By: The Working Forest Staff
New World Energy Scenarios discuss three plausible pathways to 2040 focusing on the impact of “disruptive innovation” on energy system.
The World Energy Council in collaboration with Accenture Strategy and the Paul Scherrer Institute launched an updated World Energy Scenarios report. Among the key findings, per capita, energy demand projected to peak before 2030 and innovative net-zero carbon pathways include hydrogen. The scenarios provide energy leaders with a clear strategic framework for navigating ‘disruption-as-usual’ and offer a platform to support a rigorous global strategic dialogue on the future of the energy system.
Launched during the 24th World Energy Congress in Abu Dhabi, UAE, the World Energy Scenarios 2019 report provides an update of the Council’s global energy scenarios, presenting plausible pathways to 2040 with a focus on the broad and fast-shifting landscape of innovation. The three musically-named scenarios are: Modern Jazz, which represents a ‘digitally disrupted’ and market-driven innovative world; Unfinished Symphony, a future in which more ‘intelligent’ and circular economic growth models drive clean, affordable and sustainable energy transition; and Hard Rock, which explores the consequences of inward-looking policies and weaker and unsustainable economic growth, in a more fragmented world.
The updated World Energy Scenarios provide new insights into the broader and fast-shifting landscape of innovation, which is emerging from within and beyond the energy system and includes not only new energy technologies but also policy, business model and social innovations. The scenarios highlight how different combinations of innovation accelerators –the “Constellations of Disruptions“– might trigger and scale to enable alternative energy pathways and disrupt existing value chains.
The report includes new storylines to 2040, supporting systems maps, comparative analysis on energy implications, six regional perspectives, as well as illustrative quantification, on an aggregated global and regional basis. Read it here.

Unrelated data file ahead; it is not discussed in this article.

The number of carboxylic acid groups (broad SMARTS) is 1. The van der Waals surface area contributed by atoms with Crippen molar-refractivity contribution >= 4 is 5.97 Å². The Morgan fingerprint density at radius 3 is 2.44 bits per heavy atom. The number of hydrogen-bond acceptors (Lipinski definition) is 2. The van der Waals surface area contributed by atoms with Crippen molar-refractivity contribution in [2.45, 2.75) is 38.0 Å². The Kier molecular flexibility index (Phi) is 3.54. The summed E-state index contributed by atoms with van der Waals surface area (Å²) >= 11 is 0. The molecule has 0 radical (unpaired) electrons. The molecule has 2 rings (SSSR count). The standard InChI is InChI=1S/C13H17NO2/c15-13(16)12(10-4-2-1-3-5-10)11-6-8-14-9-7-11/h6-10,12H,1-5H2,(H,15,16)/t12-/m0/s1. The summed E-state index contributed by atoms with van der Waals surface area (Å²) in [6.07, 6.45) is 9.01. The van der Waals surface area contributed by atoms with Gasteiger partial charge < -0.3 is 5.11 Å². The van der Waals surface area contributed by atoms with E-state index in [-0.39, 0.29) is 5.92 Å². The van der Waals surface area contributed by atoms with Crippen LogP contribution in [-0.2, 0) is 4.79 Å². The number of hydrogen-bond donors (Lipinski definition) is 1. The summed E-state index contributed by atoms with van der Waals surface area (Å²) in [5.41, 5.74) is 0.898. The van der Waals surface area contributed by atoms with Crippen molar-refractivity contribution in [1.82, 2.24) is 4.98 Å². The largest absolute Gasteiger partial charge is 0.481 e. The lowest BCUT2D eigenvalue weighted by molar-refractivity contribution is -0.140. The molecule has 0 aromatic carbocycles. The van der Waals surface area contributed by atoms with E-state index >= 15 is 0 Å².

Key highlights and the energy system implications:
- Global primary energy demand momentum remains in line with the 2016 scenario modelling, with per capita energy demand projected to peak in the 2020s.
- Electrification extends to more uses and users, driving decarbonisation rates; however, the question of hard-to-abate sectors and non-electrified uses remains open.
- A new mobility revolution, which is dependent on infrastructure, is gathering momentum with the potential to disrupt the entire energy landscape in the longer term.
- Energy efficiency gains are critical to manage energy demand from industrial, residential and commercial sectors and to avoid reducing climate change momentum.
- New opportunities are emerging to provide energy-plus services in an increasingly consumer-centric energy system.
- Infrastructure innovation and investment, and proactive policies are necessary to secure affordable decarbonisation and socially just energy transitions.
- New net-zero carbon pathways, including hydrogen, and carbon abatement mechanisms emerge and start to scale by 2040.
- Achieving Paris Agreement targets remains elusive, with none of the 2019 scenarios meeting the 2°C target agreed to in the UNFCC Paris Agreement.
Dr. Angela Wilkinson, Senior Director, Scenarios and Business Insights, World Energy Council: “Signals of all the three world energy scenarios – Modern Jazz, Unfinished Symphony and Hard Rock – have been detected in all regions. By using these tools, energy leaders can realize the drive to thrive in an era of disruption and design energy pathways for prosperity, people and planet.“
“Disruptive innovation is driving change in the energy system at an unprecedented scale and pace,” said Muqsit Ashraf, Senior Managing Director, Accenture Strategy, Energy. “Our new Energy Scenarios highlight the impact of technology, policy, social, and business model changes on the demand and supply side. Our report suggests that under plausible scenarios, the climate targets are elusive. To achieve competitive agility and manage the economic, environmental and social objectives of the new energy system, industry leaders will have to double down on their response to challenges from peak demand and value, managing emissions, investing in infrastructure, and unleashing digital systemwide.”
Dr. Tom Kober, head of the Energy Economic Group of the Paul Scherrer Institute emphasizes that “The transformation of the energy economy is a systemic challenge where interdependencies between technologies, actors, markets and the environment play a decisive role on how new energy structures emerge and how successful future energy and climate goals will be achieved.”
Ged Davis, Executive Chair Scenarios, World Energy Council, concluded: “Technological innovation, climate change and more tense geopolitics are disrupting the world of energy. These world energy scenarios provide the perfect tool for assessing these macro-uncertainties and crafting a strategic response for your enterprise.“